Hiroshima (広島) is an industrial city of wide boulevards and criss-crossing rivers, located along the coast of the Seto Inland Sea. Although many only know it for the horrific split second on August 6, 1945, when it became the site of the world's first atomic bomb attack, it is now a modern cosmopolitan city with excellent cuisine and a bustling nightlife.


Blessings of Peace, Chuo Park

Those expecting to step off the Shinkansen into a pile of smoldering rubble will be in for a surprise, as Hiroshima has all the ferroconcrete and blinking neon of any other modern Japanese city. Teenagers stream in and out of the station, where McDonald's and the latest keitai (mobile phones) await; hapless salarymen rush down Aioi-dori to their next meeting, casting a bloodshot eye toward the seedy bars of Nagarekawa as they pass. At first glance, it can be hard to imagine that anything out of the ordinary ever happened here.

Hiroshima was founded in 1589 on the delta formed by the Ota River, flowing out to the Seto Inland Sea. The warlord Mori Terumoto built a castle there, only to lose it eleven years later to Tokugawa Ieyasu after the Battle of Sekigahara, which marked the beginning of the Tokugawa shogunate. Control of the area was given to the Asano clan of samurai, who ruled without much incident for the next two and a half centuries. Their descendants embraced the rapid modernization of the Meiji period, and Hiroshima became the seat of government for the region, a major industrial center, and a busy port.

By World War II, Hiroshima was one of the larger cities in Japan, and a natural communications and supply center for the military. Forced laborers from Korea and China were shipped in by the tens of thousands, and local schoolchildren also spent part of their days working in munitions factories. Residents of the city must have felt curiously blessed for the first few years of the war, as Hiroshima had been left largely untouched by American bombing campaigns; that was, however, intended to ensure a more accurate measurement of the atomic bomb's effect on the candidate cities, which had been narrowed down to Hiroshima, Kokura, Kyoto, Nagasaki, and Niigata.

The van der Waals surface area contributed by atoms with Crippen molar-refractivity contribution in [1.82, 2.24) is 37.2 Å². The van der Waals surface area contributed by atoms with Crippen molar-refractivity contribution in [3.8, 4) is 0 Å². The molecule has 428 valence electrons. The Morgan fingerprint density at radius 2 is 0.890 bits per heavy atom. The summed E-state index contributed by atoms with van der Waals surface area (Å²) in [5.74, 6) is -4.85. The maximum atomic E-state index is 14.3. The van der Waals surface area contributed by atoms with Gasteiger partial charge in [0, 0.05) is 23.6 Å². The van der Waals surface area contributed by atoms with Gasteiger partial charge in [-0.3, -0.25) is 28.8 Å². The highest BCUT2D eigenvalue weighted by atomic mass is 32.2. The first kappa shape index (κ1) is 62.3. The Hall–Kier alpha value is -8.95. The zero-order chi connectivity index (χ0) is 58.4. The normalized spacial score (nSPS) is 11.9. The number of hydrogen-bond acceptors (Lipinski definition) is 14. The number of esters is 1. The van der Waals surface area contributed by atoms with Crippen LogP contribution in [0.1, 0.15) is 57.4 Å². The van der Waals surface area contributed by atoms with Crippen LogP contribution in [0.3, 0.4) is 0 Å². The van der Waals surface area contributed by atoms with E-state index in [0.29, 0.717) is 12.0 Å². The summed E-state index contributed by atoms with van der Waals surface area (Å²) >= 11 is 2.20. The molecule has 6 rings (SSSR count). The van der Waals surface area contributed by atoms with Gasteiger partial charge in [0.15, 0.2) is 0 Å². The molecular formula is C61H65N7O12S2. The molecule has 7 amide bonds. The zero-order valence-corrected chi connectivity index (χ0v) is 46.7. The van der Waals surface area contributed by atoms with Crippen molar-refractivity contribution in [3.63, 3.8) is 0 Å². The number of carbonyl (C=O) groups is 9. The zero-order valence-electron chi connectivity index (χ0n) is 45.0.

2000 feet from ground zero, 1945

On 6 August 1945 at 8:15AM the American B-29 bomber Enola Gay dropped an atomic bomb dubbed "Little Boy" on Hiroshima. It is estimated that at least 70,000 people were killed in the explosion and its immediate aftermath. Most of the city was built of wood, and fires raged out of control across nearly five square miles, leaving behind a charred plain with a few scattered concrete structures. Corpses lay piled in rivers; medical treatment was virtually non-existent, as most of the city's medical facilities had been located near the hypocenter, and the few doctors left standing had no idea what hit them. That evening, radioactive materials in the atmosphere caused a poisonous "black rain" to fall.

In the days ahead, many survivors began to come down with strange illnesses, such as skin lesions, hair loss, and fatigue. Between 70,000 and 140,000 people would eventually die from radiation-related diseases. Known as hibakusha, the survivors were also subject to severe discrimination from other Japanese, but have since been at the forefront of Japan's post-war pacifism and its campaign against the use of nuclear weapons.

Recovery was slow, given the scale of the devastation, and black markets thrived in the first few years after the war. However, the reconstruction of Hiroshima became a symbol of Japan's post-war pacifism. Today, Hiroshima has a population of more than 1.1 million. Automobiles are a major local industry, with Mazda's corporate headquarters nearby. There are three excellent art museums in the city center, some of Japan's most fanatical sports fans, and a wide range of culinary delights most notably the city's towering contribution to bar cuisine, Hiroshima-style okonomiyaki.